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Friday, March 24, 2017

Speculative Blackness: Blacks in Science Fiction Media and Fandom

Speculative Blackness by Black academic André M. Carrington  is a compilation of essays on Black characters portrayed in science fiction on television and in comics which are bracketed by a pair of essays on fandom.   There are mentions of science fiction novels and authors, but that isn't the focus of Carrington's study.

                                  


There was an essay on Uhura from Star Trek: The Original Series and another on Sisko from Star Trek: Deep Space Nine.  These were familiar territory for me, and I can't say that there were any fresh observations in those Star Trek essays.

The first of the essays on fandom was interesting because it dealt with a fake persona of a Black fan that was created by Caucasian fans.  The persona was intelligent and articulate.  I would speculate that one reason for creating the persona was to attract real Black fans. Yet it's also possible that these fans wanted to feel inclusive without actually being inclusive.  In the 1970's I met  local Black fans in New York City.  I feel that NYC fandom at the time was not as a diverse as the general population of NYC, but more diverse than fandom in other areas of the U.S.  

The essays dealing with comics are the reason why I felt it was important to review this book.  They educated me about comics characters that I either knew little about, or were totally unknown to me.

I would first like to call attention to the essay on Storm, an African female mutant in the X-Men universe.  I have to confess that  I used to be a DC comics fan who never read any Marvel.  So I discovered the X-Men through the movies, and knew nothing of Storm's background.

 I learned from this book that Storm was originally from Kenya where she was worshiped as a Goddess.   Carrington praised this as an African strategy for respecting difference rather than marginalizing those who are different.  I would like to add that this can also be seen in African diasporic religion where trance mediums are viewed as leaders in their community who are favored by the spirits rather than being considered suspect deviants.   Marie LeVaux  would be a prominent historical example. Carrington portrays Chris Claremont as believing that the origin of Storm was racist.  Claremont is a writer who was most instrumental in the popularization of the X-Men.  I'm not sure what origin he would have given Storm if he had the opportunity to re-boot her, but I prefer Carrington's interpretation of Storm's established origin over Claremont's.  It seems to me that your attitude toward the origin of Storm depends on how you feel about African culture.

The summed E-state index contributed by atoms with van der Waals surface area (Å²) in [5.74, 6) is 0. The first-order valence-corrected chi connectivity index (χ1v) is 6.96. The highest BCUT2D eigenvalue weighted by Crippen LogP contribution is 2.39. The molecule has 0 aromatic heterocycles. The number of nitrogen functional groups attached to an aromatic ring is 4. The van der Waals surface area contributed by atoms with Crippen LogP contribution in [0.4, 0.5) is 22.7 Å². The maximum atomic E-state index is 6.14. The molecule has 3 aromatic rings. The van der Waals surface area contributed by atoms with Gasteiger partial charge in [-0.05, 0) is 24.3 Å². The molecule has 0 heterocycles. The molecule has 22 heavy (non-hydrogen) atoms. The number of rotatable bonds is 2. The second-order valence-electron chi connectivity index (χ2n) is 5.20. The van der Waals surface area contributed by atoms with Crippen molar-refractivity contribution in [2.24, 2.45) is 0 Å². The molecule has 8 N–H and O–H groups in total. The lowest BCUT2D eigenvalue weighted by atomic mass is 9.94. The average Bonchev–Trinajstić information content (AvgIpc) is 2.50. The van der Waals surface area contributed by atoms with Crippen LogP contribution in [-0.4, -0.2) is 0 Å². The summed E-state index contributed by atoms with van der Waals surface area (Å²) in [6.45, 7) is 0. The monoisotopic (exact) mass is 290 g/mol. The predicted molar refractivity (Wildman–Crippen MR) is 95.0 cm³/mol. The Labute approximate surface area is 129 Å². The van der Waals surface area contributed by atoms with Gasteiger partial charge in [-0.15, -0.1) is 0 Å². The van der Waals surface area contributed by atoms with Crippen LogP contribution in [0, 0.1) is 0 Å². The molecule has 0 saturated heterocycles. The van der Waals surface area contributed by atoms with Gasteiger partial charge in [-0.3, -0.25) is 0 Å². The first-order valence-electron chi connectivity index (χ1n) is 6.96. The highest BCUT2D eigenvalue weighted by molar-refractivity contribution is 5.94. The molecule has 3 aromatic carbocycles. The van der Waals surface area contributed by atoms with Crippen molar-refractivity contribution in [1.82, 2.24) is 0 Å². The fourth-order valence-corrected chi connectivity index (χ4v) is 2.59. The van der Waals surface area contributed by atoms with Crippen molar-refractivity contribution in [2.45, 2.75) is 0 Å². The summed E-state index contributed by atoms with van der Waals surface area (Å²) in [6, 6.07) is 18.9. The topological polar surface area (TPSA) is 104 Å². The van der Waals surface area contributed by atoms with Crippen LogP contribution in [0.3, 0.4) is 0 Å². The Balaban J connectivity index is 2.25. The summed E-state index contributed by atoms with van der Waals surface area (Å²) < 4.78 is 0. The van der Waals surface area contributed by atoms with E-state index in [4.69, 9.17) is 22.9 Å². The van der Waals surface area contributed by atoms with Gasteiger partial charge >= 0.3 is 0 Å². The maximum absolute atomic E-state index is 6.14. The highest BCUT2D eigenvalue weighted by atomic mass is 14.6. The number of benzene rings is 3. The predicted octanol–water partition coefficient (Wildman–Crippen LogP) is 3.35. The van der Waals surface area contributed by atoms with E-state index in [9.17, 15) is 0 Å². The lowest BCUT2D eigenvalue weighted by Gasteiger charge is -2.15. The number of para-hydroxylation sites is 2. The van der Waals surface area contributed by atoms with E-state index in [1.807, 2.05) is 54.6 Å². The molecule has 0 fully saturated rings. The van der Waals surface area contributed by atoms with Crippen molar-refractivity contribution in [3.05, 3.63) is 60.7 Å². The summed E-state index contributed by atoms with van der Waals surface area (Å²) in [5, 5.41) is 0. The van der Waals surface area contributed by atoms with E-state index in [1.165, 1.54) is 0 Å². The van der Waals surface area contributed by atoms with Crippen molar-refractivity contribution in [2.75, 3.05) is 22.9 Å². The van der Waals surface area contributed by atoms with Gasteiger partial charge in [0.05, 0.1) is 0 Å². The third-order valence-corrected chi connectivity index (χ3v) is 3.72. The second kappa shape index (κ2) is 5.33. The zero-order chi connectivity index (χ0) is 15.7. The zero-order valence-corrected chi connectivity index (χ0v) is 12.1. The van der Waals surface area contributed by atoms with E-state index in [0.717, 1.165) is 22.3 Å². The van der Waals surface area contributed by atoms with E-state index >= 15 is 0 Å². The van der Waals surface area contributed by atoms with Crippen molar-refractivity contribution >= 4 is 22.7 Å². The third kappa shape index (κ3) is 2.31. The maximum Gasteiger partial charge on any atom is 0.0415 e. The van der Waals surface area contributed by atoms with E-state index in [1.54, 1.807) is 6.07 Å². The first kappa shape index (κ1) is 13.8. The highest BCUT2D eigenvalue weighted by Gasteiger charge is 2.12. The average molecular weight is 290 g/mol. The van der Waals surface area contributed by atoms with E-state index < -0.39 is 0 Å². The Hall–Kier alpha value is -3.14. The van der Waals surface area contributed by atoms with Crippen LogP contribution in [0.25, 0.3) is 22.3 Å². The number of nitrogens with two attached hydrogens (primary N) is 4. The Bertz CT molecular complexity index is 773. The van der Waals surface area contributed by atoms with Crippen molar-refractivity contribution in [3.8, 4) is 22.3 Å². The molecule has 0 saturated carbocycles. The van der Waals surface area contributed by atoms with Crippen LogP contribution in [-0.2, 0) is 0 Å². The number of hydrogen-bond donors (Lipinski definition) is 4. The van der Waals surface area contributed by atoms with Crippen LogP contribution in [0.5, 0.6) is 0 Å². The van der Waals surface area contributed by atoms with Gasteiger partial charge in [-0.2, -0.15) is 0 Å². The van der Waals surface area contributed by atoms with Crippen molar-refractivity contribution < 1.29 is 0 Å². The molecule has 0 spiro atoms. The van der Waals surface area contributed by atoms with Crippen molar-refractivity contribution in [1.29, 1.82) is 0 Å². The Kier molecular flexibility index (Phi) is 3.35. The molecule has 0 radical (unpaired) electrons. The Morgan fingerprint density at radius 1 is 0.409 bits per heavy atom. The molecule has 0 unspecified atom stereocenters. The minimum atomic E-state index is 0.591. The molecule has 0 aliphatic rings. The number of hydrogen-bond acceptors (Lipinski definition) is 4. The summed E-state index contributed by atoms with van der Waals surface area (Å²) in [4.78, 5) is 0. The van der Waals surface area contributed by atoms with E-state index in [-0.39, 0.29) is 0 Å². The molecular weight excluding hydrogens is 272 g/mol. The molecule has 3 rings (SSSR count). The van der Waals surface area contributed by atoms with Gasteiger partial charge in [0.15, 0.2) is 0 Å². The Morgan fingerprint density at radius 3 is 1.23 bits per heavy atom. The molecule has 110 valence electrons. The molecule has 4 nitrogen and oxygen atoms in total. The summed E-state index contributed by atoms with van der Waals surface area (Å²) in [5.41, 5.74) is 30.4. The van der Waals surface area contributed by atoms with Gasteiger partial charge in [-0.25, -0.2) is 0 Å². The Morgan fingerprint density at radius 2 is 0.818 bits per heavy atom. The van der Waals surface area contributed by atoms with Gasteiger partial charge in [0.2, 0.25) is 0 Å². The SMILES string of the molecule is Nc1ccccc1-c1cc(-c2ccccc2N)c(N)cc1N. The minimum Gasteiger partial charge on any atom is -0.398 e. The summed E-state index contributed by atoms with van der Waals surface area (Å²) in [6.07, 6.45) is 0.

I was also interested in Carrington's discussion of the origin of Storm's claustrophobia.  She became claustrophobic as a result of having been buried in rubble.  I was reminded of the award winning YA novel, In Darkness by Nick Lake.  The plot of In Darkness centers on a Haitian boy who was buried in rubble during Haiti's catastrophic earthquake in 2010.  The boy survives with the help of a spiritual connection to the 18th century Haitian revolutionary Toussaint L'Ouverture.   I found In Darkness inspirational.   Storm's claustrophobia origin story portrays her as having PTSD that manifests as a phobia.  I think that it may have been intended as a way of making Storm more relatable.   This would seem to imply to me that Marvel had to give Storm this additional trait for relatability because they thought that no reader would normally identify with a character from Africa.  That would be sad if true.  I love Storm, and I didn't even know she was claustrophobic.

The essay that I found really amazing was the one about Black owned comic publisher Milestone Media's title, Icon.   The superhero Icon was a Black equivalent of Superman, but the really groundbreaking character was Icon's female sidekick, Rocket.   Rocket wanted to be a writer.  She was inspired by Toni Morrison.  When Toni Morrison won the Nobel Prize, there was an editorial about it on the letters page of Icon which mentioned that Rocket was really pleased.  Not only did Rocket have literary interests, she was independent minded.   I was thrilled by everything I read in this book about Rocket.  I have never heard of a comics character like her, and I also had never heard of Milestone Media. They have a website.  It would be very interesting if they resumed publishing.    I ordered a paperback compilation of Icon issues from Amazon and I'm looking forward to reading it.

The essay about Icon alone makes this book very worthwhile.   I recommend it to anyone interested in Black characters in comics or television.

                                   








   


                              


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